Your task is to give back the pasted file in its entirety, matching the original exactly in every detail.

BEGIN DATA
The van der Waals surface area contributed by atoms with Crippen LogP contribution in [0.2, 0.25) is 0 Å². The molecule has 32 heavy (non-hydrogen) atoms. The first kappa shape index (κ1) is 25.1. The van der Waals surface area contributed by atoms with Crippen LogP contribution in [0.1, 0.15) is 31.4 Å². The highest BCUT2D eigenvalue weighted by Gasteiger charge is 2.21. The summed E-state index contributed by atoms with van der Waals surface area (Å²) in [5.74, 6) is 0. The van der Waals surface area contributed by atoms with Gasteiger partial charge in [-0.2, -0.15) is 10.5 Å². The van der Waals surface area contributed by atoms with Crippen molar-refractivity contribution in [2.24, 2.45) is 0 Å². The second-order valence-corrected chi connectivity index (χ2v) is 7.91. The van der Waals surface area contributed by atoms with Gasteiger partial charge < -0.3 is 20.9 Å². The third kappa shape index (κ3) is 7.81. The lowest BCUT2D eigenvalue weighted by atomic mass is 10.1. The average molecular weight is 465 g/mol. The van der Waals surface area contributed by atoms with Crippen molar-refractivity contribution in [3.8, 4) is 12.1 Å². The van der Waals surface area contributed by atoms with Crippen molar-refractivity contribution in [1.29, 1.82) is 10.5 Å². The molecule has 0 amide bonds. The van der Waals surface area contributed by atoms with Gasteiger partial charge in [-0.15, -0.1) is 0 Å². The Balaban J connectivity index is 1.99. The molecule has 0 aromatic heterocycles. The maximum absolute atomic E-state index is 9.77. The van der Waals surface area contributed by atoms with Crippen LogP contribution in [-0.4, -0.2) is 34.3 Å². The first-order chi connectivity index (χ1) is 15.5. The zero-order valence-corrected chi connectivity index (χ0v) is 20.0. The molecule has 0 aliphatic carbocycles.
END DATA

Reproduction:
The van der Waals surface area contributed by atoms with Crippen LogP contribution in [0.2, 0.25) is 0 Å². The molecule has 32 heavy (non-hydrogen) atoms. The first kappa shape index (κ1) is 25.1. The van der Waals surface area contributed by atoms with Crippen LogP contribution in [0.1, 0.15) is 31.4 Å². The highest BCUT2D eigenvalue weighted by Gasteiger charge is 2.21. The summed E-state index contributed by atoms with van der Waals surface area (Å²) in [5.74, 6) is 0. The van der Waals surface area contributed by atoms with Gasteiger partial charge in [-0.2, -0.15) is 10.5 Å². The van der Waals surface area contributed by atoms with Crippen molar-refractivity contribution in [2.24, 2.45) is 0 Å². The second-order valence-corrected chi connectivity index (χ2v) is 7.91. The van der Waals surface area contributed by atoms with Gasteiger partial charge < -0.3 is 20.9 Å². The third kappa shape index (κ3) is 7.81. The lowest BCUT2D eigenvalue weighted by atomic mass is 10.1. The average molecular weight is 465 g/mol. The van der Waals surface area contributed by atoms with Crippen molar-refractivity contribution in [3.8, 4) is 12.1 Å². The van der Waals surface area contributed by atoms with Crippen molar-refractivity contribution in [1.29, 1.82) is 10.5 Å². The molecule has 0 amide bonds. The van der Waals surface area contributed by atoms with Gasteiger partial charge in [-0.15, -0.1) is 0 Å². The Balaban J connectivity index is 1.99. The molecule has 0 aromatic heterocycles. The maximum absolute atomic E-state index is 9.77. The van der Waals surface area contributed by atoms with Crippen LogP contribution in [-0.4, -0.2) is 34.3 Å². The first-order chi connectivity index (χ1) is 15.5. The zero-order valence-corrected chi connectivity index (χ0v) is 20.0. The molecule has 0 aliphatic carbocycles.